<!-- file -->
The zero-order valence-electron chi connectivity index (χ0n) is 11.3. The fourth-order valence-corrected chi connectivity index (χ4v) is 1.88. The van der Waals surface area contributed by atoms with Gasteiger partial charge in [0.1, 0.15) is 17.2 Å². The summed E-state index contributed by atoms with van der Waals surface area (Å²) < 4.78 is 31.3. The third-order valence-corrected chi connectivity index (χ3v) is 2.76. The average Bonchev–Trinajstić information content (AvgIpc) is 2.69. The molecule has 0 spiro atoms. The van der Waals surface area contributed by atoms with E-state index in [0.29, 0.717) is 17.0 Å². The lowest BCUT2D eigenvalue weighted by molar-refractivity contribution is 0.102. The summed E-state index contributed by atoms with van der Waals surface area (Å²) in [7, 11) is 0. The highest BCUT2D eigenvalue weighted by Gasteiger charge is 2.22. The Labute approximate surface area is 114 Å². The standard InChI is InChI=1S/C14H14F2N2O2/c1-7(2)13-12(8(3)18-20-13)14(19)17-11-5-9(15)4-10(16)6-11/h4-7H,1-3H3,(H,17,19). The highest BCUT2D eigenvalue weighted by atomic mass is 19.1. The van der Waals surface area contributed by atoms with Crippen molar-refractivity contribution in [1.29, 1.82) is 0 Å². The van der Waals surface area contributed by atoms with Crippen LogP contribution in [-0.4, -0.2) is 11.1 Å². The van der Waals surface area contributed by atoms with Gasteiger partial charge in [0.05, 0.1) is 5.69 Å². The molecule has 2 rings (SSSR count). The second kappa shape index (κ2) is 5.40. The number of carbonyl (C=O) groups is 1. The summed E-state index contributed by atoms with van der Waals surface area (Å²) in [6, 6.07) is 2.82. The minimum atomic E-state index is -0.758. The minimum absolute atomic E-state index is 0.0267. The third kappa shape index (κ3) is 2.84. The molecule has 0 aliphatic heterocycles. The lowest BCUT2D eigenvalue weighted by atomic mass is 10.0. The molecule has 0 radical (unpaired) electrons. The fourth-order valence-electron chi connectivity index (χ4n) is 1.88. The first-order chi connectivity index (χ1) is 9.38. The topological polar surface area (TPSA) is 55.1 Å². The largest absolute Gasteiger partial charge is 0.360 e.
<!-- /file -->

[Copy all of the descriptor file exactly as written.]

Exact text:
The zero-order valence-electron chi connectivity index (χ0n) is 11.3. The fourth-order valence-corrected chi connectivity index (χ4v) is 1.88. The van der Waals surface area contributed by atoms with Gasteiger partial charge in [0.1, 0.15) is 17.2 Å². The summed E-state index contributed by atoms with van der Waals surface area (Å²) < 4.78 is 31.3. The third-order valence-corrected chi connectivity index (χ3v) is 2.76. The average Bonchev–Trinajstić information content (AvgIpc) is 2.69. The molecule has 0 spiro atoms. The van der Waals surface area contributed by atoms with E-state index in [0.29, 0.717) is 17.0 Å². The lowest BCUT2D eigenvalue weighted by molar-refractivity contribution is 0.102. The summed E-state index contributed by atoms with van der Waals surface area (Å²) in [7, 11) is 0. The highest BCUT2D eigenvalue weighted by Gasteiger charge is 2.22. The Labute approximate surface area is 114 Å². The standard InChI is InChI=1S/C14H14F2N2O2/c1-7(2)13-12(8(3)18-20-13)14(19)17-11-5-9(15)4-10(16)6-11/h4-7H,1-3H3,(H,17,19). The highest BCUT2D eigenvalue weighted by atomic mass is 19.1. The van der Waals surface area contributed by atoms with Crippen molar-refractivity contribution in [1.29, 1.82) is 0 Å². The van der Waals surface area contributed by atoms with Crippen LogP contribution in [-0.4, -0.2) is 11.1 Å². The van der Waals surface area contributed by atoms with Gasteiger partial charge in [0.05, 0.1) is 5.69 Å². The molecule has 2 rings (SSSR count). The second kappa shape index (κ2) is 5.40. The number of carbonyl (C=O) groups is 1. The summed E-state index contributed by atoms with van der Waals surface area (Å²) in [6, 6.07) is 2.82. The minimum atomic E-state index is -0.758. The minimum absolute atomic E-state index is 0.0267. The third kappa shape index (κ3) is 2.84. The molecule has 0 aliphatic heterocycles. The lowest BCUT2D eigenvalue weighted by atomic mass is 10.0. The molecule has 0 radical (unpaired) electrons. The fourth-order valence-electron chi connectivity index (χ4n) is 1.88. The first-order chi connectivity index (χ1) is 9.38. The topological polar surface area (TPSA) is 55.1 Å². The largest absolute Gasteiger partial charge is 0.360 e.